Here we go again: fixed-income investors are flocking to quality, and apparently they've found it in U.S. government bonds.
If you find that pretty ironic, that makes two of us. U.S. federal debt is now just over 100 per cent of gross domestic product, and the total value outstanding is $15.7-trillion. And yet somehow that's the safest bet for the world's biggest pension funds and big name portfolio managers.
Obviously the picture isn't so clear cut. Everything in finance is relative, and investors simply believe the U.S. is better off than other economic powerhouses like the euro zone and Japan.
They've actually got a legitimate reason to think that. As The Economist pointed out today, credit is now tighter in the euro zone than it was at the peak of the financial crisis (though, I suppose depending on where you are in the world, the peak is relative.) The Economist put together a euro zone credit crunch index, with a value of 100 equating to maximum distress and today the region is hovering around 70, just a smidgeon higher than the 68 at the start of 2009.
For largely that reason, it isn't just 10-year Treasury yields that are plummeting. U.S. 5-year government bonds have also reached a new low of 0.6967 per cent, lower than the 0.7045 per cent they hit in early February, and 30-year Treasuries have also dropped to 2.72 per cent – though the low for these bonds was around 2.5 per cent in December 2008.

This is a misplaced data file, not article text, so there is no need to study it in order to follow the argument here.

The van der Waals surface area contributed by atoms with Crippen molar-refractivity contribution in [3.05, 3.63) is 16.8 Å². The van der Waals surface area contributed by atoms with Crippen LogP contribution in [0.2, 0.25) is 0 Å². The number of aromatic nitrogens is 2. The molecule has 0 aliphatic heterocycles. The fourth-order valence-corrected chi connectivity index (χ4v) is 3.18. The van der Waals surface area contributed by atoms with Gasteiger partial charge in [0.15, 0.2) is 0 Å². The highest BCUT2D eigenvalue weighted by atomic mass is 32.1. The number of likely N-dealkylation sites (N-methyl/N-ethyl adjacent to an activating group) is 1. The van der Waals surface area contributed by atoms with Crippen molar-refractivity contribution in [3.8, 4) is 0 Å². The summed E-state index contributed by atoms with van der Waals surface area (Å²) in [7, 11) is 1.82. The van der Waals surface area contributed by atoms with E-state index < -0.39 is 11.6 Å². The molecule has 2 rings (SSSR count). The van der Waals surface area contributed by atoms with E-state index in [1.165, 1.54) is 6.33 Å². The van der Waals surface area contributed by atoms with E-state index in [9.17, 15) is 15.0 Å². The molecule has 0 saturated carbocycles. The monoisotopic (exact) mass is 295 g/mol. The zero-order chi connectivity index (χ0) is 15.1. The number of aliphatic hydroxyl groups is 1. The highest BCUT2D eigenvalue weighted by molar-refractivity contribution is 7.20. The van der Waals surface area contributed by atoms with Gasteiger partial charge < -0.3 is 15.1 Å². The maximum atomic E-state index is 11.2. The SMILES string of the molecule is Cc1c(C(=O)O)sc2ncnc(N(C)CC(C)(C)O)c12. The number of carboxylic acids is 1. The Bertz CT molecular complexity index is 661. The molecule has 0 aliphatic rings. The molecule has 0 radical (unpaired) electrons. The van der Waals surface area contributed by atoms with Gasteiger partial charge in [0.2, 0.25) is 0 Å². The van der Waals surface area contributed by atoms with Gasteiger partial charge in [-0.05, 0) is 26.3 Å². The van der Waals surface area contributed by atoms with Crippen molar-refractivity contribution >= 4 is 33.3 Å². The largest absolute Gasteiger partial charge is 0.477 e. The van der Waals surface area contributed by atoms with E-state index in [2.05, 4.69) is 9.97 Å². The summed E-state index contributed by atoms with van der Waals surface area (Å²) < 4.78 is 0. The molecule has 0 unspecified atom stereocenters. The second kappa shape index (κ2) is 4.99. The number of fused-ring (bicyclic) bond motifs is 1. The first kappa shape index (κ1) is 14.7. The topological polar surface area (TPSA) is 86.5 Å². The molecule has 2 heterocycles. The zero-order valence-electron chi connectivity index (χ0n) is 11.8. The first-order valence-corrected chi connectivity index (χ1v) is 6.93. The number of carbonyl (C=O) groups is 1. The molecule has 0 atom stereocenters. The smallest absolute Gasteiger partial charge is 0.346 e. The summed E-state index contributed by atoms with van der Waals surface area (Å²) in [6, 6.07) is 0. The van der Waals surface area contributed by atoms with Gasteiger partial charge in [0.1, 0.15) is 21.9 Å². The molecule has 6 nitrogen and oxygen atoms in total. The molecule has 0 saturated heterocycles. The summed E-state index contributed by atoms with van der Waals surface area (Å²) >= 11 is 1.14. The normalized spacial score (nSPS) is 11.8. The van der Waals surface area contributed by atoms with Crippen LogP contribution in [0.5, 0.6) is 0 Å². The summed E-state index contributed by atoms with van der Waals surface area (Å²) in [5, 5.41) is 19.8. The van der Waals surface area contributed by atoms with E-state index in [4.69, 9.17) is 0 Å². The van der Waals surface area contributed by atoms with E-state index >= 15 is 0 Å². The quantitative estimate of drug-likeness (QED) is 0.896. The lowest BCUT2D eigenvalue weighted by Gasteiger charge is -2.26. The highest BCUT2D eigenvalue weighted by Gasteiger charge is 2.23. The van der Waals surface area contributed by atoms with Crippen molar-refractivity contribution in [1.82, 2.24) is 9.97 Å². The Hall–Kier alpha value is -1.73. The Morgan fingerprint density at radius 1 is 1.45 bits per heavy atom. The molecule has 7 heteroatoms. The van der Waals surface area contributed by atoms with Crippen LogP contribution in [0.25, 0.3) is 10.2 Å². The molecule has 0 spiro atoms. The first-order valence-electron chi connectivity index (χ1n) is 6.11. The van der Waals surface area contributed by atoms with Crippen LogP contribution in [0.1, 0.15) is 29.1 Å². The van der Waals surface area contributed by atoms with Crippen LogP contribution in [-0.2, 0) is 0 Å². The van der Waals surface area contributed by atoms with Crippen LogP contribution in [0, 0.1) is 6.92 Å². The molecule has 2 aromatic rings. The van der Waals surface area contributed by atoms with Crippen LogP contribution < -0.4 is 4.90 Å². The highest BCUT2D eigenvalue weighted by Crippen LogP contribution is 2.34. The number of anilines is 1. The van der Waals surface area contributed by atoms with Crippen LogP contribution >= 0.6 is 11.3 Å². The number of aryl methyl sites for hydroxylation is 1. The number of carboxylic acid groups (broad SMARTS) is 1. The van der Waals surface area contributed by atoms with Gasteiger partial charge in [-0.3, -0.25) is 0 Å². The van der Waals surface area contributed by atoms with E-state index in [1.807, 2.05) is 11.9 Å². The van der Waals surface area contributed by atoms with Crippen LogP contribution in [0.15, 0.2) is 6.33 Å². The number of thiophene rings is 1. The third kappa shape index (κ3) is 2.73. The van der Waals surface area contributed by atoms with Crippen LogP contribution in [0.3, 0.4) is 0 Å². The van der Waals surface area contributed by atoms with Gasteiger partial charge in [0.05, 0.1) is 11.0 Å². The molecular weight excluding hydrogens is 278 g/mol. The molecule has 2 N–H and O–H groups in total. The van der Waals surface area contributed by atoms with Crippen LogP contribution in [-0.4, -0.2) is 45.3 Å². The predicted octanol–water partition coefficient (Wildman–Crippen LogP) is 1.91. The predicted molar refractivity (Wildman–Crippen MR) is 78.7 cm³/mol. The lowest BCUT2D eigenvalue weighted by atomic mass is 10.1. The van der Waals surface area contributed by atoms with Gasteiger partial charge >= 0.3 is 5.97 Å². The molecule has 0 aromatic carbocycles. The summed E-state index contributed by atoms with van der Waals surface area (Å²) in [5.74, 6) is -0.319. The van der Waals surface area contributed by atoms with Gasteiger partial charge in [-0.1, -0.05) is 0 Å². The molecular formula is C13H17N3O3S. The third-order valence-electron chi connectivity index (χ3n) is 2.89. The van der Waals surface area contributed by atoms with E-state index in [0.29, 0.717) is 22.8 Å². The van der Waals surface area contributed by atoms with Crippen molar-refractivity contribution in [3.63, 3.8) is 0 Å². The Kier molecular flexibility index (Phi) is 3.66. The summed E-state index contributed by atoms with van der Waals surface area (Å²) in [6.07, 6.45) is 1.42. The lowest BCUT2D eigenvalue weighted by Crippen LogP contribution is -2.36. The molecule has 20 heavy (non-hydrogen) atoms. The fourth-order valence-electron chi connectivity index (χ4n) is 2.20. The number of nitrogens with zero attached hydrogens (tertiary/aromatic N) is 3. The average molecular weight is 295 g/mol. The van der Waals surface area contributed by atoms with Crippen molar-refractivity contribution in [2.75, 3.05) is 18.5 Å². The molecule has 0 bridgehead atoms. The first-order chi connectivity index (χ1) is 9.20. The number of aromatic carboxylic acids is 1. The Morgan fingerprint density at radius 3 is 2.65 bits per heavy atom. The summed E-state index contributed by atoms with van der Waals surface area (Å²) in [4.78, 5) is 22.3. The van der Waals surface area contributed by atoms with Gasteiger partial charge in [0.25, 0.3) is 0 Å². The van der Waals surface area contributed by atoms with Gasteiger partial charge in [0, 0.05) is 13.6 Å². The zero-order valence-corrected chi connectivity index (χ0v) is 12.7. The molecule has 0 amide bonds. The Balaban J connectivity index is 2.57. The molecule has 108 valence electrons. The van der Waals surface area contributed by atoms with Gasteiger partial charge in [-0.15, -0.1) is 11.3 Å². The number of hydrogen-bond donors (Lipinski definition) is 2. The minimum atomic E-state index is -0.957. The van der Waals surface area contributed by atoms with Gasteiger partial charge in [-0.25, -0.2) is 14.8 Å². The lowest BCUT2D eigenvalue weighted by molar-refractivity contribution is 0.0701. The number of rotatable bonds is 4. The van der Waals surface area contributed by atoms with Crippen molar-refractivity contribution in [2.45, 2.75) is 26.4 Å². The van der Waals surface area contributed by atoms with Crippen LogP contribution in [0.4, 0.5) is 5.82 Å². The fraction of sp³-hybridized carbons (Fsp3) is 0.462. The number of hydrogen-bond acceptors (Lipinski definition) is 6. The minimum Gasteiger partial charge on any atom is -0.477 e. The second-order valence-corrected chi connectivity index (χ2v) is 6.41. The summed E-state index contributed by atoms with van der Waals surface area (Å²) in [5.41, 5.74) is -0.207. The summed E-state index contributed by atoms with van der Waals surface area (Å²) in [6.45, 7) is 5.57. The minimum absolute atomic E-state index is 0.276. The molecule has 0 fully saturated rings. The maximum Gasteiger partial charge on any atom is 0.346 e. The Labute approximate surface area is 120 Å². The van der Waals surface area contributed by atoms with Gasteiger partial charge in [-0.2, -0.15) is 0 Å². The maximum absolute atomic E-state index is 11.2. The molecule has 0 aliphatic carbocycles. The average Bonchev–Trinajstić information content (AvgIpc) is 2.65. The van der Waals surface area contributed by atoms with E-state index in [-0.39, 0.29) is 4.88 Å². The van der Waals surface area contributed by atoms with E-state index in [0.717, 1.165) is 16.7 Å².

Just citing the yields can get pretty repetitive, so consider this language: the U.S. federal government can now borrow a wad of cash for just 1.63 per cent a year. Imagine you could get a mortgage at that level. You'd be out buying every house in sight.
It's also worth nothing that we're taking our word with The Economist on 60-year lows because Bloomberg data only goes back so far (most people are citing the new rates as all-time lows.)
The big question now is how long these rock-bottom low rates will last. No doubt, credit is tight in the euro zone, but some well-respected people have voiced their concerns that the fears about Europe are overblown. Jacob Kirkegaard, a research fellow with the respected Peterson Institute, has some controversial theories.
For starters, he believes it is actually better that the market has now accepted the true financial state of Bankia, the Spanish bank that was bailed out, because the end of denial is always a positive. He also believes that the market is putting too much emphasis on Bankia itself. "Better wait until the independent auditors publish their report [on all of the banks] before passing judgment on Spain's true fiscal state," he notes.
But maybe most importantly, he argues, Germany has suggested its support for a "grand coalition" agreement that would essentially create "joint liability debt." Germany has tried to keep its finances separate from the struggling countries for so long, and now it appears to be willing to share some of the hurt. That support would go a long way.